The shopping center argues the permanent injunction should be reversed because the language in the CAA was unambiguous. It claims "ingress and egress" are well-defined terms that preclude the auto dealership from parking to load and unload cars, and the auto dealership doing so exceeds the scope of the granted easement. The shopping center argues the court erred in admitting extrinsic evidence to determine the scope of ingress/egress and the purpose of the CAA. It contends the latent ambiguity argument claimed by the auto dealership was not properly preserved. And, it suggests the permanent injunction creates a grave injustice by allowing the auto dealership to use the shopping center's property without compensation.

The auto dealership responds that there is a latent ambiguity, and the court correctly admitted evidence to determine the scope and purpose of the easement. It asks us to affirm the permanent injunction.

"To the extent it rests on factual matters, an order imposing a permanent injunction lies within the sound discretion of the trial court and will be affirmed absent a showing of abuse of discretion." Operation Rescue v. Women's Health Ctr., Inc. , 626 So.2d 664, 670 (Fla. 1993). However, to the extent that the injunction rests on legal grounds, the order is subject to de novo review. Id.

We have de novo review of whether a contract is ambiguous. Hastie v. Ekholm , 199 So.3d 461, 464 (Fla. 4th DCA 2016). If ambiguous, "we review the trial court's interpretation of the [contract] for competent substantial evidence." Id.

The shopping center and auto dealership agree the dispute centers upon the interpretation of the CAA's easement. The issue is whether the court was permitted to look to the intent behind the contract formation; if the terms are unambiguous, the court must give effect to the terms as stated, but if the terms are ambiguous, the court may consider extrinsic evidence to determine the intent of the parties. See Sandlake Residences, LLC v. Ogilvie , 951 So.2d 117, 120 (Fla. 5th DCA 2007).

Within the realm of ambiguity, there are rules. "Patent ambiguities are on the face of the document, while latent ambiguities do not become clear until extrinsic evidence is introduced and requires parties to interpret the language in two or more possible ways." Prime Homes, Inc. v. Pine Lake, LLC , 84 So.3d 1147, 1151-52 (Fla. 4th DCA 2012). Put differently:

It is [latent], where the language employed is clear and intelligible and suggests but a single meaning, but some extrinsic fact or extraneous evidence creates a necessity for interpretation or a choice among two or more possible meanings. But a patent ambiguity is that which appears on the face of the instrument, and arises from the defective, obscure, or insensible language used.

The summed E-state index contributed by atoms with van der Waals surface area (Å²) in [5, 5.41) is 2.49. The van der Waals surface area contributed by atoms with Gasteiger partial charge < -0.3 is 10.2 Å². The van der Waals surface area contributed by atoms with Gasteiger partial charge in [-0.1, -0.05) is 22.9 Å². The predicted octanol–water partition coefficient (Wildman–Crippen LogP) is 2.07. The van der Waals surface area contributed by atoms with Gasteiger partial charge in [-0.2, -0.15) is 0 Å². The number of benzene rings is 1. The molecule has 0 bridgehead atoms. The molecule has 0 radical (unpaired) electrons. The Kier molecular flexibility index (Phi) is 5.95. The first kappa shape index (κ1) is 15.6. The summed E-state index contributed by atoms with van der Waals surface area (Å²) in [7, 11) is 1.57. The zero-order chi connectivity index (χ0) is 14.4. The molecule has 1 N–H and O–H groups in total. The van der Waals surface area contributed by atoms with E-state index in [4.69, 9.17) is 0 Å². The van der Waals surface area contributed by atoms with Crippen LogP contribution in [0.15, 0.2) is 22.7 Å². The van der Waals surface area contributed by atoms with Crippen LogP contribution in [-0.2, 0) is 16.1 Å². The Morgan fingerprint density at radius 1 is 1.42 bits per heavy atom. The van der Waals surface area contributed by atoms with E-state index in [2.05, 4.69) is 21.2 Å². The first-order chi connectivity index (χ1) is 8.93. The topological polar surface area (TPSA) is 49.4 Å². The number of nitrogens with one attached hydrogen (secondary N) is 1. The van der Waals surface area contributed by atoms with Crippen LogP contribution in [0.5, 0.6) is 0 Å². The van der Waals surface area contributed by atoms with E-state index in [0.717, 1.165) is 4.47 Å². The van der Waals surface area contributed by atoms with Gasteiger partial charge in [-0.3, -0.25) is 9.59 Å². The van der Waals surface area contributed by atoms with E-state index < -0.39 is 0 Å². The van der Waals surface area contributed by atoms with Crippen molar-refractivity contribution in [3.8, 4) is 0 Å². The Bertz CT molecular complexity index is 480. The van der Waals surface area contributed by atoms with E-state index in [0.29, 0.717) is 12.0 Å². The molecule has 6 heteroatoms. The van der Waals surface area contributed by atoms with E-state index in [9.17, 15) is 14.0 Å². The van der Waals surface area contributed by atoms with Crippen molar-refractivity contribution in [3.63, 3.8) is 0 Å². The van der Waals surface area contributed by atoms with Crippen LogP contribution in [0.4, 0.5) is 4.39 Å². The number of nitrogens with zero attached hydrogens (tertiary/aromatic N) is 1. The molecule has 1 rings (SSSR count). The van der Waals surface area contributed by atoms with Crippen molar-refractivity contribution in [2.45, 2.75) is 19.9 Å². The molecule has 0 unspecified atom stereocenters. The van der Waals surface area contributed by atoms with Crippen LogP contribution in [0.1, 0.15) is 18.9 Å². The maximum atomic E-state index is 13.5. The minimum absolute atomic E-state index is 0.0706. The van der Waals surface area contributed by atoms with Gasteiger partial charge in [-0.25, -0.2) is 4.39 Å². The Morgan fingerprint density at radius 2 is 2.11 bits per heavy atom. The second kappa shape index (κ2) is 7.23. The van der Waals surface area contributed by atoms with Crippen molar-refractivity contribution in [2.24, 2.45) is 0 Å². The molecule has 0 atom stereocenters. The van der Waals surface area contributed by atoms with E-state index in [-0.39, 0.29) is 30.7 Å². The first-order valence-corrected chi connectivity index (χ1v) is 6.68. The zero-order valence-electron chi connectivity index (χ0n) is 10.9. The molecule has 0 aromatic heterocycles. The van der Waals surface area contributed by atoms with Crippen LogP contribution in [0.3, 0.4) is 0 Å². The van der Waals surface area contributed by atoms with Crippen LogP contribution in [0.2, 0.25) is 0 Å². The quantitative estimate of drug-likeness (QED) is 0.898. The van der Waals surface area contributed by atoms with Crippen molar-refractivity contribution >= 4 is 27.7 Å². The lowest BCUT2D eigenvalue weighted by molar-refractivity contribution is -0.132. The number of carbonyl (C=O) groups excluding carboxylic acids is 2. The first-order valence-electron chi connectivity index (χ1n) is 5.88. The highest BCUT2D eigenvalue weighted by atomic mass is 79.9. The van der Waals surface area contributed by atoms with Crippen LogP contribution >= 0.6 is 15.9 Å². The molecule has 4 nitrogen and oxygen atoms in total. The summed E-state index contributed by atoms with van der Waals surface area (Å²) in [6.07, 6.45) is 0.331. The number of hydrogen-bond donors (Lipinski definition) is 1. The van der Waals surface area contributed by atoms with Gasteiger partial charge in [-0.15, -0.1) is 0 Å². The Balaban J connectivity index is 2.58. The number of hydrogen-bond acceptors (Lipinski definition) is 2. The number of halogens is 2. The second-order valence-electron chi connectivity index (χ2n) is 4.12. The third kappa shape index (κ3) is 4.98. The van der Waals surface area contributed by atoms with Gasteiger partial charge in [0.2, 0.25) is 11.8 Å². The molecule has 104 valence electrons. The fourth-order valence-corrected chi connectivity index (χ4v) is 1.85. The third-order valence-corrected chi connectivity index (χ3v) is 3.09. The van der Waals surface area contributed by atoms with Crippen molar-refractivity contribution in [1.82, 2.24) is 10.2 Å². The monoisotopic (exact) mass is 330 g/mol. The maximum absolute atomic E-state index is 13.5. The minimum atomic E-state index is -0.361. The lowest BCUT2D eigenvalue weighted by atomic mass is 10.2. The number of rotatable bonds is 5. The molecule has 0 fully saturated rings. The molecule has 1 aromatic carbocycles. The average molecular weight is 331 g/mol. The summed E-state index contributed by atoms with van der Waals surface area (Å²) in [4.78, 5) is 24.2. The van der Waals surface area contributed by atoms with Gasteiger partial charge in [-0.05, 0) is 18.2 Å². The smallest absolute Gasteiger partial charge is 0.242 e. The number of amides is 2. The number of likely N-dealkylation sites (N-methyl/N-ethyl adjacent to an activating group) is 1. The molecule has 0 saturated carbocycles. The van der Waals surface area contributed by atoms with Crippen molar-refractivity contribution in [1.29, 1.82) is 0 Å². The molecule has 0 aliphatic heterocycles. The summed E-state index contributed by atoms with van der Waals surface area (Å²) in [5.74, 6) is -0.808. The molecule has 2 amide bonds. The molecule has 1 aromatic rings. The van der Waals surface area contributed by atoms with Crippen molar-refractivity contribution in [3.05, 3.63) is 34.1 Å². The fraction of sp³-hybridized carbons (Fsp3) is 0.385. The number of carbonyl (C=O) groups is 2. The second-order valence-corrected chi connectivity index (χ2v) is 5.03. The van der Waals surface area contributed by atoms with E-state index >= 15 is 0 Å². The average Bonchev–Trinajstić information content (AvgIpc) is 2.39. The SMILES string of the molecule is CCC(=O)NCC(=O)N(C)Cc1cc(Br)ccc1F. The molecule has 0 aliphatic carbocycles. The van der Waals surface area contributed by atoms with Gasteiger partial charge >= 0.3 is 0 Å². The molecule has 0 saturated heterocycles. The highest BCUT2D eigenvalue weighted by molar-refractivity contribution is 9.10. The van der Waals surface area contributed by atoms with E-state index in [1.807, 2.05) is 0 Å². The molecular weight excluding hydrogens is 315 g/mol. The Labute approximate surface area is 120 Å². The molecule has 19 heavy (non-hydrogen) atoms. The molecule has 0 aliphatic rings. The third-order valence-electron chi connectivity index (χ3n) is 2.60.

Ace Elec. Supply Co. v. Terra Nova Elec., Inc. , 288 So.2d 544, 547 (Fla. 1st DCA 1973).

Here, ingress/egress are clear and intelligible terms, but the addition of the *947legal description of the properties suggests a latent ambiguity making it necessary to consider why the agreement was made in the first place. This is precisely what the trial court found. There is competent substantial evidence to support the trial court's finding.

As the auto dealership argues, the attachment of the legal description of the entirety of the shopping center property to the CAA created a latent ambiguity because the metes and bounds description detailed the entire property, and was not limited to the particular area of ingress and egress between the two properties suggested in the CAA. See Branscombe v. Jupiter Harbour, LLC , 76 So.3d 942, 947 (Fla. 4th DCA 2011) (holding "the agreement with its attached parking lot plan created an ambiguity allowing the trial court to consider parol evidence.").

Once the latent ambiguity was found to exist, the trial court properly considered extrinsic evidence to give meaning to the CAA and the parties' rights under it. Considering that evidence, the trial court concluded the CAA was a valid easement. It further concluded that the intention of the CAA was the loading and unloading of auto transports on the shopping center property. And, there was no evidence that the use of the property "interfered in any way with anyone or any aspect of" the shopping center, as the trial court correctly noted.2

We therefore affirm.


Levine and Klingensmith, JJ., concur.